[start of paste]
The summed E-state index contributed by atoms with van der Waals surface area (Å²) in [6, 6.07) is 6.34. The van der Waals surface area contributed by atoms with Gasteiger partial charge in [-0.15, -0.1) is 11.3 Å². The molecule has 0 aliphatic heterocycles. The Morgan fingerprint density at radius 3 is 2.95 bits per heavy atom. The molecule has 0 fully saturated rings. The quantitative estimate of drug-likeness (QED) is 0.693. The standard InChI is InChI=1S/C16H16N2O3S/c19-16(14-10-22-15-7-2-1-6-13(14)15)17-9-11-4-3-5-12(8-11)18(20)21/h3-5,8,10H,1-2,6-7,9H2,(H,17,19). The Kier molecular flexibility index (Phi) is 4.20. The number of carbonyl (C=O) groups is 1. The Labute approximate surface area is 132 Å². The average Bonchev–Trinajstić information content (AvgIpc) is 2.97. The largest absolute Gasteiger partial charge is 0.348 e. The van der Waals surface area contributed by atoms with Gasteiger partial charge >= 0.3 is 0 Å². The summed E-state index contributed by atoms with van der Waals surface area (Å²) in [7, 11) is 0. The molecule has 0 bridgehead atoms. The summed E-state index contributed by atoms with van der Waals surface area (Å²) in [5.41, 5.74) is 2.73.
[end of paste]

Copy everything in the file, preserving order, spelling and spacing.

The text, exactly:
The summed E-state index contributed by atoms with van der Waals surface area (Å²) in [6, 6.07) is 6.34. The van der Waals surface area contributed by atoms with Gasteiger partial charge in [-0.15, -0.1) is 11.3 Å². The molecule has 0 aliphatic heterocycles. The Morgan fingerprint density at radius 3 is 2.95 bits per heavy atom. The molecule has 0 fully saturated rings. The quantitative estimate of drug-likeness (QED) is 0.693. The standard InChI is InChI=1S/C16H16N2O3S/c19-16(14-10-22-15-7-2-1-6-13(14)15)17-9-11-4-3-5-12(8-11)18(20)21/h3-5,8,10H,1-2,6-7,9H2,(H,17,19). The Kier molecular flexibility index (Phi) is 4.20. The number of carbonyl (C=O) groups is 1. The Labute approximate surface area is 132 Å². The average Bonchev–Trinajstić information content (AvgIpc) is 2.97. The largest absolute Gasteiger partial charge is 0.348 e. The van der Waals surface area contributed by atoms with Gasteiger partial charge >= 0.3 is 0 Å². The summed E-state index contributed by atoms with van der Waals surface area (Å²) in [7, 11) is 0. The molecule has 0 bridgehead atoms. The summed E-state index contributed by atoms with van der Waals surface area (Å²) in [5.41, 5.74) is 2.73.